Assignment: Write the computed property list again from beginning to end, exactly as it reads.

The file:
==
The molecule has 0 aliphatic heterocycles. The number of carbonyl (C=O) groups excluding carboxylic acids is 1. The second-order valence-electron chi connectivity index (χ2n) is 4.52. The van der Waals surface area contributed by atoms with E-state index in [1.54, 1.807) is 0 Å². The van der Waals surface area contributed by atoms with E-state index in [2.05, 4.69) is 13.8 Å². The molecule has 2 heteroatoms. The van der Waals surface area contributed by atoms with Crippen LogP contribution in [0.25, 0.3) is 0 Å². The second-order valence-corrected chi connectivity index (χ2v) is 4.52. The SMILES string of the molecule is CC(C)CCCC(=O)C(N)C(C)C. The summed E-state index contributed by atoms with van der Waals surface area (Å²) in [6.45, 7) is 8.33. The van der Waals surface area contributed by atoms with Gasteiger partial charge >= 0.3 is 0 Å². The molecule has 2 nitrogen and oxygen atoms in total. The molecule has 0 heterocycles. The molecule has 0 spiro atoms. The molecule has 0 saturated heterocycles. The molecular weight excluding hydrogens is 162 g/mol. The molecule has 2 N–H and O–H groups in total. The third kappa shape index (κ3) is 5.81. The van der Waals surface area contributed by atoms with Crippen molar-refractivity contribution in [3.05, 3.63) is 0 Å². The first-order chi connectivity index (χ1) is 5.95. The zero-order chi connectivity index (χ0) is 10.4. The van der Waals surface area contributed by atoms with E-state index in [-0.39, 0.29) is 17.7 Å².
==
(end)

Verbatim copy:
The molecule has 0 aliphatic heterocycles. The number of carbonyl (C=O) groups excluding carboxylic acids is 1. The second-order valence-electron chi connectivity index (χ2n) is 4.52. The van der Waals surface area contributed by atoms with E-state index in [1.54, 1.807) is 0 Å². The van der Waals surface area contributed by atoms with E-state index in [2.05, 4.69) is 13.8 Å². The molecule has 2 heteroatoms. The van der Waals surface area contributed by atoms with Crippen LogP contribution in [0.25, 0.3) is 0 Å². The second-order valence-corrected chi connectivity index (χ2v) is 4.52. The SMILES string of the molecule is CC(C)CCCC(=O)C(N)C(C)C. The summed E-state index contributed by atoms with van der Waals surface area (Å²) in [6.45, 7) is 8.33. The van der Waals surface area contributed by atoms with Gasteiger partial charge >= 0.3 is 0 Å². The molecule has 2 nitrogen and oxygen atoms in total. The molecule has 0 heterocycles. The molecule has 0 spiro atoms. The molecule has 0 saturated heterocycles. The molecular weight excluding hydrogens is 162 g/mol. The molecule has 2 N–H and O–H groups in total. The third kappa shape index (κ3) is 5.81. The van der Waals surface area contributed by atoms with Crippen molar-refractivity contribution in [3.05, 3.63) is 0 Å². The first-order chi connectivity index (χ1) is 5.95. The zero-order chi connectivity index (χ0) is 10.4. The van der Waals surface area contributed by atoms with E-state index in [-0.39, 0.29) is 17.7 Å².